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TUCoPS :: Windows Net Apps :: ciack026.htm

Microsoft SQL Server Admin Login Encryption Vulnerability
Microsoft SQL Server Admin Login Encryption Vulnerability Privacy and Legal Notice


K-026: Microsoft SQL Server Admin Login Encryption Vulnerability

March 22, 2000 21:00 GMT
PROBLEM:       A vulnerability has been identified in the Microsoft SQL Server
               7.0 encryption used to store administrative login id.
PLATFORM:      All Microsoft Windows 95, Windows 98, and NT platforms that an
               SQL DBA (database administrator) could log into with a roaming
DAMAGE:        Remote and local attackers can decrypt the weakly encrypted
               file containing the DBA login ID and password.
SOLUTION:      Follow the procedures given in the bulletin below to prevent
               passwords from being stored.

VULNERABILITY The risk is medium. A DBA would have to log into a workstation ASSESSMENT: that the attacker has access to, and the login procedure needs to create a weakly encrypted file with the DBA login id and password.
[ Start Internet Security Systems Advisory ] - -----BEGIN PGP SIGNED MESSAGE----- ISS Security Advisory March 14, 2000 Vulnerability in Microsoft SQL Server 7.0 Encryption Used to Store Administrative Login ID Synopsis: Internet Security Systems (ISS) has identified a vulnerability in the encryption used to conceal the password and login ID of a registered SQL Server user in Enterprise Manager for Microsoft SQL Server 7.0. When registering a new SQL Server in the Enterprise Manager or editing the SQL Server registration properties, the login name that will be used by the Enterprise Manager for the connection must be specified. If a SQL Server login name is used instead of a Widows Domain user name and the 'Always prompt for login name and password' checkbox is not set, the login ID and password are weakly encrypted and stored in the registry. When a DBA (database administrator) logs into a workstation with a roaming profile, the login ID and password are stored in a registry key. This information is stored as the file NTUSER.DAT (for Windows NT) or USER.DAT (for Windows 95 or Windows 98) when the user logs off. An attacker can open this file in a text editor to view the DBA login ID and password encrypted. An attacker can reverse this encryption to gain access to the DBA login ID and password. Impact: Remote and local attackers who acquire the system administrator password have full control over the database server software as well as full access to the content and integrity of the database. Affected Versions: Microsoft Enterprise Manager for SQL Server 7.0 is vulnerable. Description: The encryption used to conceal the password and login ID of a registered SQL Server user in Enterprise Manager for SQL Server 7.0 can be reversed. The encryption scheme used is an alphabetic substitution where each Unicode character in the password is XOR'ed with a two byte value according to its position in the string. If the 'Always prompt for login name and password' checkbox is not set when registering a SQL Server, the login ID and password is weakly encrypted and stored in the following registry key: HKEY_CURRENT_USER\SOFTWARE\Microsoft\MSSQLServer\SQLEW\Registered Server X. By design, the HKEY_CURRENT_USER registry hive is meant to be available only to the currently logged on user. That is, when a different Windows NT user logs onto the system, a different copy of the HKEY_CURRENT_USER registry hive is loaded. In practice, the HKEY_CURRENT_USER registry hive is saved locally as the file NTUSER.DAT or USER.DAT when a user logs off. This registry hive can be opened in Notepad and the encrypted login ID and password can be easily located. If the DBA has a roaming profile, the NTUSER.DAT file will be saved on every workstation the DBA logs into. Recommendations: To securely use SQL Server, Microsoft recommends using Windows Integrated Security. In Windows Integrated Security mode passwords are never stored, as your Windows Domain sign-on is used as the security identifier to the database server. If a SQL Server login ID is specified for logging into a server in the Enterprise Manager, Microsoft recommends using the option 'Always prompt for login name and password' to prevent passwords from being stored in the registry. ISS SAFEsuite security assessment software, Database Scanner, contains a security check for this vulnerability and is currently available for customers in the latest version of Database Scanner, 3.0.1. Credits: This vulnerability was discovered by Internet Security Systems (ISS). ISS would like to thank Microsoft for their response and handling of this vulnerability. _____ About Internet Security Systems (ISS) ISS is a leading global provider of security management solutions for e-business. By offering best-of-breed SAFEsuite (tm) security software, industry-leading ePatrol (tm) managed security services, and strategic consulting and education services, ISS is a trusted security provider to its customers, protecting digital assets and ensuring the availability, confidentiality and integrity of computer systems and information critical to e-business success. ISS' lifecycle e-business security management solutions protect more than 5,000 customers including 21 of the 25 largest U.S. commercial banks, 9 of the 10 largest telecommunications companies and over 35 government agencies. Founded in 1994, ISS is headquartered in Atlanta, GA, with additional offices throughout North America and international operations in Asia, Australia, Europe, Latin America and the Middle East. For more information, visit the ISS Web site at or call 888-901-7477. Copyright (c) 2000 by Internet Security Systems, Inc. Permission is hereby granted for the redistribution of this Alert electronically. It is not to be edited in any way without express consent of the X-Force. If you wish to reprint the whole or any part of this Alert in any other medium excluding electronic medium, please e-mail for permission. Disclaimer The information within this paper may change without notice. Use of this information constitutes acceptance for use in an AS IS condition. There are NO warranties with regard to this information. In no event shall the author be liable for any damages whatsoever arising out of or in connection with the use or spread of this information. Any use of this information is at the user's own risk. X-Force PGP Key available at: as well as on MIT's PGP key server and's key server. Please send suggestions, updates, and comments to: X-Force ( of Internet Security Systems, Inc. - -----BEGIN PGP SIGNATURE----- Version: 2.6.3a Charset: noconv iQCVAwUBOM66ZjRfJiV99eG9AQGpvwQApvXATzDbR07MiRO1pfUh9+A08FU1HdZg ZBbonp/uMfPkDLTRPQ/W/XfYdCMfNlZVoseepvBZ2FlAJtALdAq8n5cFuxynN0m1 fQOsgYIwOjlgNGcnKdRK7hoqBNw4T2JuekwmgecpWzvYMOYXlmtmbCQhnJOx3HU6 nsvR/uJUogk= =HOA2 - -----END PGP SIGNATURE----- [ End Internet Security Systems Advisory ]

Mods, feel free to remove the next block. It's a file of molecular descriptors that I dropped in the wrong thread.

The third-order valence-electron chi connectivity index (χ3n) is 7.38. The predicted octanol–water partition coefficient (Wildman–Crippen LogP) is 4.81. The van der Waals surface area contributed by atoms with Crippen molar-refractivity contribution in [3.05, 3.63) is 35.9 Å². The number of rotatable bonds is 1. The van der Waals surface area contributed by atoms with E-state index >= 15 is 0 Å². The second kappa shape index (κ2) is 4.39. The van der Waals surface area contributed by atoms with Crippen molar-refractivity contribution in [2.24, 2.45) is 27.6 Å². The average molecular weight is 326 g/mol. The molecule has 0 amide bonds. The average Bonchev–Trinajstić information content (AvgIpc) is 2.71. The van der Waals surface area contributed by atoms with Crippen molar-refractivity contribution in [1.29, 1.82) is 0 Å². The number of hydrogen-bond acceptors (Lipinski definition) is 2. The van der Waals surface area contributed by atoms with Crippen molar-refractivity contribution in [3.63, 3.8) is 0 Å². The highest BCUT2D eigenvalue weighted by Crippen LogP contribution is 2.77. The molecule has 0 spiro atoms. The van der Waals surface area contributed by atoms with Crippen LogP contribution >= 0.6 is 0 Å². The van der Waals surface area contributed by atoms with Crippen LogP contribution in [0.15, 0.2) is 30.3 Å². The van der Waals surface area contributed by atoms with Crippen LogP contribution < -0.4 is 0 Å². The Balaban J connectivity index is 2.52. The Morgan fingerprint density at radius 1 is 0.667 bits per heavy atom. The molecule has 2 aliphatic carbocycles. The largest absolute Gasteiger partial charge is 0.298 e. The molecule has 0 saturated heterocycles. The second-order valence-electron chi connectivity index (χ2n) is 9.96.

CIAC wishes to acknowledge the contributions of Internet Security Systems for the information contained in this bulletin.

CIAC services are available to DOE, DOE Contractors, and the NIH. CIAC can be contacted at:
    Voice:          +1 925-422-8193 (7 x 24)
    FAX:            +1 925-423-8002
    STU-III:        +1 925-423-2604
    World Wide Web:
                     (same machine -- either one will work)
    Anonymous FTP:
                     (same machine -- either one will work)

This document was prepared as an account of work sponsored by an agency of the United States Government. Neither the United States Government nor the University of California nor any of their employees, makes any warranty, express or implied, or assumes any legal liability or responsibility for the accuracy, completeness, or usefulness of any information, apparatus, product, or process disclosed, or represents that its use would not infringe privately owned rights. Reference herein to any specific commercial products, process, or service by trade name, trademark, manufacturer, or otherwise, does not necessarily constitute or imply its endorsement, recommendation or favoring by the United States Government or the University of California. The views and opinions of authors expressed herein do not necessarily state or reflect those of the United States Government or the University of California, and shall not be used for advertising or product endorsement purposes.